Negotiating With The Referee
What lessons can negotiators draw from this?
Consider some different examples.
You are about to negotiate with your boss about some change in workload, salary, position level or such like. Your boss makes a pronouncement against such changes - effectively raising a yellow or red flag. Where does that leave you?
You are worried about having to deal with a judge or jury and the consequences of a legal decision (red card). What opportunities are there to influence so the red card might be downgraded to yellow?
What do these scenarios have in common? Two key themes are:
- the impact of publicly stated positions and
- the timing of when you commence negotiating.
Start the Negotiation Process Early
Clearly it's too late when you are on the playing field and the referee has made the red card decision very publicly for all to see. Or is it? And it's probably too late to change the boss's mind once a public (yellow or red card) announcement has been made.
Experienced negotiators might pre-empt this by applying influencing techniques long before the formal negotiation.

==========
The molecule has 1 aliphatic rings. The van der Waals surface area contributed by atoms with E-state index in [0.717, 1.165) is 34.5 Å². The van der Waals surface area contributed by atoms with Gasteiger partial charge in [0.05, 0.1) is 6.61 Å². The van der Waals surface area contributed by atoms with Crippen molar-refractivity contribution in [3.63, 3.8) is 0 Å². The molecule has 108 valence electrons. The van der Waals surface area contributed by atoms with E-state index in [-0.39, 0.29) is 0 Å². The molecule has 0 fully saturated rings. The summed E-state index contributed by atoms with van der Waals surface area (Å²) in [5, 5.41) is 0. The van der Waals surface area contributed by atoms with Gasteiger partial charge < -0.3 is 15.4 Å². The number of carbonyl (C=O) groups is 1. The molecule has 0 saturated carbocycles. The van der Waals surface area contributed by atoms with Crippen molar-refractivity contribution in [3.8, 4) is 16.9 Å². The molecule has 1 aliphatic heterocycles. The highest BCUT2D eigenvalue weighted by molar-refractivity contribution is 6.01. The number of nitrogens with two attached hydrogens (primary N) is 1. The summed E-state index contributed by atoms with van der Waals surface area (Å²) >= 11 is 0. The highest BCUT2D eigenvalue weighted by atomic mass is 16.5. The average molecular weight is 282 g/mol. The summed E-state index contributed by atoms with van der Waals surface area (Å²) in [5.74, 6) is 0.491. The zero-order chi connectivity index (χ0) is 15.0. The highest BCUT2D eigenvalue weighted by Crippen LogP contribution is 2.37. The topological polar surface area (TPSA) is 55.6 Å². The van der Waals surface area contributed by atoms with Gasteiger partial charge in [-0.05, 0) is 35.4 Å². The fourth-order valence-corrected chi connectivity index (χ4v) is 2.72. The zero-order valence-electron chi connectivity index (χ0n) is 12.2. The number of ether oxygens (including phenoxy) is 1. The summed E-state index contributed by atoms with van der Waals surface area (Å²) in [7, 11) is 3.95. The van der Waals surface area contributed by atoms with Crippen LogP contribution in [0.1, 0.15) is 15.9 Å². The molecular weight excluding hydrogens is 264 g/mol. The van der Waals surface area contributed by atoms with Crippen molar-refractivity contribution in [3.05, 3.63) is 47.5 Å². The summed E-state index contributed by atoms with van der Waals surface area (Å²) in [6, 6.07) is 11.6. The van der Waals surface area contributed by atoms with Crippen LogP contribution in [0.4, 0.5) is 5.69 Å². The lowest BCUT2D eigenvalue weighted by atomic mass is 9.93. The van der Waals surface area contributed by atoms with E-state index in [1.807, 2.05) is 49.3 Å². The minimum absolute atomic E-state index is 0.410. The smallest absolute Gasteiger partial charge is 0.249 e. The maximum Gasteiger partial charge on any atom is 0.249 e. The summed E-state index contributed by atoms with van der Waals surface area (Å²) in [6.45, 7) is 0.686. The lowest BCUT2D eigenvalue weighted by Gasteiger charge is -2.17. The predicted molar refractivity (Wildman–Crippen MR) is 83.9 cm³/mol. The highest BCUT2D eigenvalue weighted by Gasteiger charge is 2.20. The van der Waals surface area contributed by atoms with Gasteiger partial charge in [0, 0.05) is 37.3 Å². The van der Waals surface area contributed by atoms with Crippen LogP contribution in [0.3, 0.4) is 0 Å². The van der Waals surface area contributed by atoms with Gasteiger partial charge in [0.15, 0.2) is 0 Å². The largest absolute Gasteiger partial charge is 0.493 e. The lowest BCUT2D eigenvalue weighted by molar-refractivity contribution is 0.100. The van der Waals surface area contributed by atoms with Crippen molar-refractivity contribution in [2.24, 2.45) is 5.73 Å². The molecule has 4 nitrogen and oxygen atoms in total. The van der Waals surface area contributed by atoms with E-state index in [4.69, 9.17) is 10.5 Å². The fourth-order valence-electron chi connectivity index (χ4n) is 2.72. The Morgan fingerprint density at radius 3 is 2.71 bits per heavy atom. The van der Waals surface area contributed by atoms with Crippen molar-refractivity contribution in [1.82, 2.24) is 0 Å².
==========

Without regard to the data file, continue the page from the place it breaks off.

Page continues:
Consider All Points of Pre-Negotiation Influence
Within the legal system, lawyers also try influencing possible red card consequences. For example, timing a case so it will come before a judge regarded as being more lenient, or rejecting jurors who do not match a certain preferred profile.
So what are the observations for negotiators?
If you want to avoid the yellow or red card, you must start the negotiation process early - and ensure that the other party does not make early public pronouncements of position.
Tips on Avoiding the Yellow / Red Card
- Carefully plan when to start the negotiation process. Many fail to achieve success because they start this far too late.
- Understand that the pre-negotiation time requires preparing the substance and preparing the process, and most importantly it also requires preparing the mindset of the other party.
- Appreciate that the earlier you can do this, the better.
- Develop your strategy in a way that makes it difficult for the other party to lock themselves into early public statements of position.
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